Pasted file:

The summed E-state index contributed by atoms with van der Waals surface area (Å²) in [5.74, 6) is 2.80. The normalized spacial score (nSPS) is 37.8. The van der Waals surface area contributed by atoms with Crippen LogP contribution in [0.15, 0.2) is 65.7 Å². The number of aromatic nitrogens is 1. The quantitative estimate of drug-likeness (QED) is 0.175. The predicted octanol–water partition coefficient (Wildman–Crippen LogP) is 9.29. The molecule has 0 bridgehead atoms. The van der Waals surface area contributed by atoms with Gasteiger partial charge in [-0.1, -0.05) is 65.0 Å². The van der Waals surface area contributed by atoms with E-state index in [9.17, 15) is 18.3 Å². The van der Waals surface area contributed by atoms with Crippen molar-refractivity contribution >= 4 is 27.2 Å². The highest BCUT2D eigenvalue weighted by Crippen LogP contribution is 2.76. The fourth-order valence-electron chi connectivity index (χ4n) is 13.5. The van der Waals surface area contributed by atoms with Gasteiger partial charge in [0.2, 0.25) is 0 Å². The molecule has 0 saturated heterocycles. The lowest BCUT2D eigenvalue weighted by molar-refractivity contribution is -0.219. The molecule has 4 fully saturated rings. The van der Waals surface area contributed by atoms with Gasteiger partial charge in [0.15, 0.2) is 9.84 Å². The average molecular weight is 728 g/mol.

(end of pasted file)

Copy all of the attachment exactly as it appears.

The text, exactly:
The summed E-state index contributed by atoms with van der Waals surface area (Å²) in [5.74, 6) is 2.80. The normalized spacial score (nSPS) is 37.8. The van der Waals surface area contributed by atoms with Crippen LogP contribution in [0.15, 0.2) is 65.7 Å². The number of aromatic nitrogens is 1. The quantitative estimate of drug-likeness (QED) is 0.175. The predicted octanol–water partition coefficient (Wildman–Crippen LogP) is 9.29. The molecule has 0 bridgehead atoms. The van der Waals surface area contributed by atoms with Gasteiger partial charge in [-0.1, -0.05) is 65.0 Å². The van der Waals surface area contributed by atoms with E-state index in [9.17, 15) is 18.3 Å². The van der Waals surface area contributed by atoms with Crippen molar-refractivity contribution >= 4 is 27.2 Å². The highest BCUT2D eigenvalue weighted by Crippen LogP contribution is 2.76. The fourth-order valence-electron chi connectivity index (χ4n) is 13.5. The van der Waals surface area contributed by atoms with Gasteiger partial charge in [0.2, 0.25) is 0 Å². The molecule has 0 saturated heterocycles. The lowest BCUT2D eigenvalue weighted by molar-refractivity contribution is -0.219. The molecule has 4 fully saturated rings. The van der Waals surface area contributed by atoms with Gasteiger partial charge in [0.15, 0.2) is 9.84 Å². The average molecular weight is 728 g/mol.